Over time, probably in the next two or three years, we will probably have to split our stuff into separate consumable services, one of which we’re already doing with our HCC and Medicare Advantage service, so that people who aren’t even using our concepts, engine, or terminology can do risk adjustment reviews if you just give a problem list based on SNOMED or ICD-10.
Microservices was a big buzzword a few years ago. We’re probably going to have to be willing to work with not just vendors, but suppliers of technology to those vendors, by allowing people to consume services from our engine, but not necessarily the whole thing.
Google has expressed interest in creating an EHR search engine, but it seems like it would find “patient denies chest pain” just as readily as “patient complains of chest pain.” How important is the contextual element of the search?
There is no question that natural language processing, based on noun phrases alone, is not going to work in medicine. You need context, you need to know relevancy. Is pain relevant for somebody with asthma? Yes, chest pain. What about wheezing? Did it start suddenly or not? The more that people drill down into this, the more they realize that you really need the clinical context within which the phrase you’re looking for exists.That’s a big part of what we provide.
What do you expect to see at HIMSS20?
A lot of the vendors complain that the CIOs, CMOs, and CMIOs don’t go to HIMSS. I think that’s true more and more. If they already have a platform — Epic, Cerner, Meditech, Allscripts, some of the big guys — there’s nothing they can do about it. They’ve got it. They might go to HIMSS looking for the ancillary vendors to add on certain products. We’re still seeing those people come through.
Ten years ago, health systems would send like 15 people, and say to the 15 people, “Fan out. You check this out, you check this out, you check this out.” You’d see them meeting at breakfast and planning their day because they were going to switch vendors. They were looking for a vendor. You don’t see that much any more. Because we’re not there to replace vendors, we’re there to have our stuff in as additive value, the fact that those people aren’t there doesn’t affect us so much any more.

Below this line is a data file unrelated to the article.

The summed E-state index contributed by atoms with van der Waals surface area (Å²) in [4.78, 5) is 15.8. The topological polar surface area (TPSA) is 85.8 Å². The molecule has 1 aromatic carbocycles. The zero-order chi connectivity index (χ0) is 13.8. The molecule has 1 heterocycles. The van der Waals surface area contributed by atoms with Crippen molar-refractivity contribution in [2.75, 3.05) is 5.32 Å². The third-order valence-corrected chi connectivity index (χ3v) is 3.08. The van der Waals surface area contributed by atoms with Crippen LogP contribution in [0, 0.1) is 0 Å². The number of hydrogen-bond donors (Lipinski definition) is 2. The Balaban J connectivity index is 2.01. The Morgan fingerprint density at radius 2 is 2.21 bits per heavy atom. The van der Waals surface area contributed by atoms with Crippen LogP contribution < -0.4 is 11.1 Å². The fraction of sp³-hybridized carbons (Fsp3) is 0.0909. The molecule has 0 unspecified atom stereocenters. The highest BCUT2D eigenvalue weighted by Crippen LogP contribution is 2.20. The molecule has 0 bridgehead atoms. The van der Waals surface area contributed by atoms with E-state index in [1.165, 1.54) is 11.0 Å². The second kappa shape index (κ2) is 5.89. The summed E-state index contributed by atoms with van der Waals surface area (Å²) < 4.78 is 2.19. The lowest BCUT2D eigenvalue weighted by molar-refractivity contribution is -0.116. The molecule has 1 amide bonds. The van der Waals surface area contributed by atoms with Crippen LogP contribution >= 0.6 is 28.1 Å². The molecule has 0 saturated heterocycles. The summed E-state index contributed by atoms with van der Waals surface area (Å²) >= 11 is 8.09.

Going into HIMSS last year, I was thinking about downsizing the booth. But by being there and by making a stronger statement about what we do – “We fix EHRs” — people said, “Finally, somebody says what they do. No buzzwords.” We met two major new accounts and opportunities that we have license agreements with. I decided for the first time to splurge and get a booth on the main aisle, because if you’ve got a good message and you know who your target market is, it’s still worthwhile for people like us. But boy, there’s a lot of noise.
Half the team you bring is there just to figure out, “Somebody just stopped by the booth. Are they serious, or are they not?” We’ve been going to HIMSS since 1996, so we’ve gotten pretty good at that.
It’s worthwhile for us still because we’re solving a problem that everybody has, and they know they have, which is clinical usability. We’ve managed to hone our message on that in the last few years, so it’s effective for us. But if I was going in there for the first time, it would be like a deer getting caught in the headlights.
How do you see the future of the company?
We’ll continue to do what we do. We’ve been doing it since 1978, 41 years. We’re really starting now to benefit from people realizing, “We’re not just tracking transactions any more. We’ve got to manage the patients better. It takes really good data to do that. We’ve got to make it usable at the point of care. What are we going to do? What are we going to do?”
This, I think, is our time. We’ve got to stay focused on what we do. Going after outside investors, changing ownership, changing leadership would just distract us from our mission. One of my main challenges is identifying and nurturing the next generation of leadership here, because we’re going to continue to do what we’re doing. I look at the senior people at companies to see, how long have they been there? How many generations of those people have they been through in the last 10 years? If it’s more than two, that’s a bad sign for continuity. The only way we can continue to do what we’re doing is by continuing to do what we’re doing.